ROCKFORD, Ill. (WTVO) — A visit to the emergency room in the Rockford area could involve a wait anywhere from 30 minutes to 10 hours as local hospitals reach capacity caring for a surge of COVID-19 patients.

Two women told Eyewitness News their experience was around 8 hours each, with one saying she lost nearly 3 units of blood during that time.

Jennifer Knight said she is thankful her father is alive after having a pulmonary embolism. He was taken to the emergency room at OSF Saint Anthony.

“He was having a lot of trouble breathing and it was with every breath, he was just gasping,” she said. “He basically just watched as people came in and came out, and I know that there were people who just got frustrated and ended up leaving.”

Knight’s dad would spend the next nine days in the hospital.

“They ended up doing a CT scan at, like, hour six that he was there, and then at hour eight a doctor came out and got him out of the emergency waiting room, and took him back,” she recalled. “It was a fairly large clot and those can be deadly if they aren’t treated right away.”

Since the start of the COVID-19 pandemic, hospital beds and nursing staff have faced shortages, with some people waiting hours to be seen by a doctor.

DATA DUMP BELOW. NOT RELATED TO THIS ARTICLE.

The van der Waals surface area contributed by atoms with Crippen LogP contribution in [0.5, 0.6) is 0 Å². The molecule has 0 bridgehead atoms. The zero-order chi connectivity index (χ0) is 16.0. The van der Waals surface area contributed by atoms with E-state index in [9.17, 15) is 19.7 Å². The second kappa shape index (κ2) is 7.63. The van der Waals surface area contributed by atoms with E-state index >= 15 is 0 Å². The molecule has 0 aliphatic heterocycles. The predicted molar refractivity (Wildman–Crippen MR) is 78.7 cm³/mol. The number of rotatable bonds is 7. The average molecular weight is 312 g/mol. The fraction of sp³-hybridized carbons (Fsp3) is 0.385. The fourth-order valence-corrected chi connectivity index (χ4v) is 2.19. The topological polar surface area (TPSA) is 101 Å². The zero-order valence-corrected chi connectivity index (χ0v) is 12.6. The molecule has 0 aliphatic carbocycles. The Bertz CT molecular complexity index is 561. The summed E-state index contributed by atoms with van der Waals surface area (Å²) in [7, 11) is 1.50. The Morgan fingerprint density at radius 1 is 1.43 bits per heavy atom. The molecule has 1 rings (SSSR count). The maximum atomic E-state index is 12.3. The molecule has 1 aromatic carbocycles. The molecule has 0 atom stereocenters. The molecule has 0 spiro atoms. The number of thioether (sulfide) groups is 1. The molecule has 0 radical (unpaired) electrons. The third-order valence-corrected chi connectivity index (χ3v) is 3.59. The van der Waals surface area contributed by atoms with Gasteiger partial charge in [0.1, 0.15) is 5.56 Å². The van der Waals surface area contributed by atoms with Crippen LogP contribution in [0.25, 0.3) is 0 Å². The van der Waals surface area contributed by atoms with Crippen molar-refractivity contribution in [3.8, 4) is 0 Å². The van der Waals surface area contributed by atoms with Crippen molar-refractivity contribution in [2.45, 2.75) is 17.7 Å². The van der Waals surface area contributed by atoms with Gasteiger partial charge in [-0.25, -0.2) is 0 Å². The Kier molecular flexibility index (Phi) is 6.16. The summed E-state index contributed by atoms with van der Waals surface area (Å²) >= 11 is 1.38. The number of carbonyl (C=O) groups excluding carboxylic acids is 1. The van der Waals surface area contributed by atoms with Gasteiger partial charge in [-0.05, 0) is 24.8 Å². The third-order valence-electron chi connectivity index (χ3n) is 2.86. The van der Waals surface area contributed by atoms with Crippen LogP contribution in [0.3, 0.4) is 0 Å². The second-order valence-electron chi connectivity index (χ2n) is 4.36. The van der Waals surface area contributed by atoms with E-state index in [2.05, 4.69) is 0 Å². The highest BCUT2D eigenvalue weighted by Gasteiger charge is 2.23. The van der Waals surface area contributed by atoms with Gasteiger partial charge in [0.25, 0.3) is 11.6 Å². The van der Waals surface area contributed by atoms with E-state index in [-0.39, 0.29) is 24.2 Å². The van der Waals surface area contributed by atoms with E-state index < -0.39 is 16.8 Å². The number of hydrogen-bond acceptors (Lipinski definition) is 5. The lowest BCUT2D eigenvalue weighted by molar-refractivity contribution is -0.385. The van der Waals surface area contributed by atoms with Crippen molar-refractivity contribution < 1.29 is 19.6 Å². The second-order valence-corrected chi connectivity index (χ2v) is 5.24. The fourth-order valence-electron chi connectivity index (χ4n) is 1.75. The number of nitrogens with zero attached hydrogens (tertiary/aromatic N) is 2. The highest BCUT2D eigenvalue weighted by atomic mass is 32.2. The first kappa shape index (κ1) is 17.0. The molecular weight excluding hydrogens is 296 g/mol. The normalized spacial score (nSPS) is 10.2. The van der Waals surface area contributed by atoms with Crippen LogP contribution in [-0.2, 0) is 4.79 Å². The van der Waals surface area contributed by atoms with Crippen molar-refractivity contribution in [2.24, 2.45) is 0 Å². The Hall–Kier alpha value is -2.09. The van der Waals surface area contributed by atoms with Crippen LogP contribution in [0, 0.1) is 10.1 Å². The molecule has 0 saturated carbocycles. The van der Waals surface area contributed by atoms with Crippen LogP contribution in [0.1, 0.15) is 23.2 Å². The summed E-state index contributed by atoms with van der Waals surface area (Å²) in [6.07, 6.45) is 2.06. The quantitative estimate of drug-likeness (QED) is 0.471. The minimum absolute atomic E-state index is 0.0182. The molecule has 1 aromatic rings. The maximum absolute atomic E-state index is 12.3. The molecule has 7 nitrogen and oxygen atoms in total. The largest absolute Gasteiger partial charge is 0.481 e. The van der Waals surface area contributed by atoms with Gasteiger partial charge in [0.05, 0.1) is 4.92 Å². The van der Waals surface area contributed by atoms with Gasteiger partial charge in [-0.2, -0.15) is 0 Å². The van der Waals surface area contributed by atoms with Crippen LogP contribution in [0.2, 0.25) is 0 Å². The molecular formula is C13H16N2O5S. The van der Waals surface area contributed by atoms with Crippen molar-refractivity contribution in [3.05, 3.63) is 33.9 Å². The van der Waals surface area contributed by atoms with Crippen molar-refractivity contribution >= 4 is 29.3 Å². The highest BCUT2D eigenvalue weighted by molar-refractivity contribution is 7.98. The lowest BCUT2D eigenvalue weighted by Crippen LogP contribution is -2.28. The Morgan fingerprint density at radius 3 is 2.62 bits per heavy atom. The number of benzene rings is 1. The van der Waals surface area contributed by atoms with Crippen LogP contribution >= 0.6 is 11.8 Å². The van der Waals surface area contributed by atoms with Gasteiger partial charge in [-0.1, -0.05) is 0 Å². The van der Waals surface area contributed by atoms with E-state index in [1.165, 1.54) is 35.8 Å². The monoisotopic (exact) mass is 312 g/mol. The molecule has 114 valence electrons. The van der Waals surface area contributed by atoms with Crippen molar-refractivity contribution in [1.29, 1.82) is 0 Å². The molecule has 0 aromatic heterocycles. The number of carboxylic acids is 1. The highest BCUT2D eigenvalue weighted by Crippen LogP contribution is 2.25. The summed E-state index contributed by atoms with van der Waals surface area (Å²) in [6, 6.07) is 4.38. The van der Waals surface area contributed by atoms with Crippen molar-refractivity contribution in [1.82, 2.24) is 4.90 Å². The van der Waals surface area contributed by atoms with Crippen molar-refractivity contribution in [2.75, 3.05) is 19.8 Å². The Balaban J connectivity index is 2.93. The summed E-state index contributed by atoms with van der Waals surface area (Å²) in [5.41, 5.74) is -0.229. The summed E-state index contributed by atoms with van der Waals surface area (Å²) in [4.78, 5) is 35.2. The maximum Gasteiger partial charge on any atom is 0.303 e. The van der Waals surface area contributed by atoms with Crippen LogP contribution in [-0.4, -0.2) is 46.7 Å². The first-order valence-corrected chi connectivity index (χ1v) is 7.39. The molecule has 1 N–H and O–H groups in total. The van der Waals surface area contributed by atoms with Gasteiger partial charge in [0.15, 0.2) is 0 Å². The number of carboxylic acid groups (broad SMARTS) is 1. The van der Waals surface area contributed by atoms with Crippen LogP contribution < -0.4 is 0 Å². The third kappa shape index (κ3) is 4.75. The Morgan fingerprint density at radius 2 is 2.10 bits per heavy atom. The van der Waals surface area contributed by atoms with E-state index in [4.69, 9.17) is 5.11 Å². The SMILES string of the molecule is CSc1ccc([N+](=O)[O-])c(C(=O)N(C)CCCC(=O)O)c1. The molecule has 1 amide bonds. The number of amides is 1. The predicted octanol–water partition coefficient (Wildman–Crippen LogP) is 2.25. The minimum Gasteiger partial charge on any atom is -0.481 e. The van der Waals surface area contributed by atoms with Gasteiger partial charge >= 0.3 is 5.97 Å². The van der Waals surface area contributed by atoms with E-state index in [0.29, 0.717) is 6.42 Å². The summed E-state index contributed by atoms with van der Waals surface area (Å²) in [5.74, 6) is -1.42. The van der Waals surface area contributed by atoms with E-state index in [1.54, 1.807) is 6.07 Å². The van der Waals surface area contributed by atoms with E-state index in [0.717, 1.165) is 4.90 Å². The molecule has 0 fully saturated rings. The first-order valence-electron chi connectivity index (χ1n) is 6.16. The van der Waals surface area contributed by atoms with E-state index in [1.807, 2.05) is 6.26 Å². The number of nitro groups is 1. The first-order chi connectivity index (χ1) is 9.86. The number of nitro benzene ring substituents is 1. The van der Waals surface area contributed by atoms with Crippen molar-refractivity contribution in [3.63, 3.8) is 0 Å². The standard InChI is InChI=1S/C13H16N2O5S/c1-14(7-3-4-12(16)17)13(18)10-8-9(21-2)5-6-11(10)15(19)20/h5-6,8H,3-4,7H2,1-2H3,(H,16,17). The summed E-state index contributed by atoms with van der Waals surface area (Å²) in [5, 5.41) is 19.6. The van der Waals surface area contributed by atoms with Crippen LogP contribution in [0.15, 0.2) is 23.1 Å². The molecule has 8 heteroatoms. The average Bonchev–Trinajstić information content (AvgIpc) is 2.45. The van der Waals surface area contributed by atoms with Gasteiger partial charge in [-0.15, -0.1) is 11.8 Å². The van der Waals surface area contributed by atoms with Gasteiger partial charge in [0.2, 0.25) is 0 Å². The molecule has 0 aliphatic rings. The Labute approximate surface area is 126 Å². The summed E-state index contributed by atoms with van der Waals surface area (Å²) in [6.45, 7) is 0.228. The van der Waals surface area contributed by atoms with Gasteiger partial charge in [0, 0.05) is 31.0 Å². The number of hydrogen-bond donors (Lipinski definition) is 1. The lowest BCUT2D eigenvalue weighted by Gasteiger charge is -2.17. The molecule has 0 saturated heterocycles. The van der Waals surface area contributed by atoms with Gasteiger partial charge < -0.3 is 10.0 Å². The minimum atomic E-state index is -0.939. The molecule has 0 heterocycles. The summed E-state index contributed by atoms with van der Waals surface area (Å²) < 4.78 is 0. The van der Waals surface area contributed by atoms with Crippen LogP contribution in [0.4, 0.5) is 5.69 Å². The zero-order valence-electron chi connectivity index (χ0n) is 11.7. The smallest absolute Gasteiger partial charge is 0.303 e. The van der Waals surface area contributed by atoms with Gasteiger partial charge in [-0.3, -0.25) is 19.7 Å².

“I walked in and said, ‘I think I’m miscarrying,'” said Courtney Edginton. “I’m eight or nine weeks along and I was parked out in the emergency room waiting room, until a room was available.”

Nearly seven hours later, Edginton said she was finally seen at Javon Bea Mercyhealth Riverside, but at that point she had lost a lot of blood.

“While I was in there getting a D&C (dilation and curettage), they had to put three, almost four, units of blood transfused into me, so I very closely died that day,” she said.

Knight says in her experience, local hospital staff just can’t meet the demand right now.

“There are a lot of empty beds. There’s just not enough nurses to accommodate all those patients,” she said.

Hospitals say there has been a nursing shortage for years, even before COVID hit, but the pandemic has only made it worse.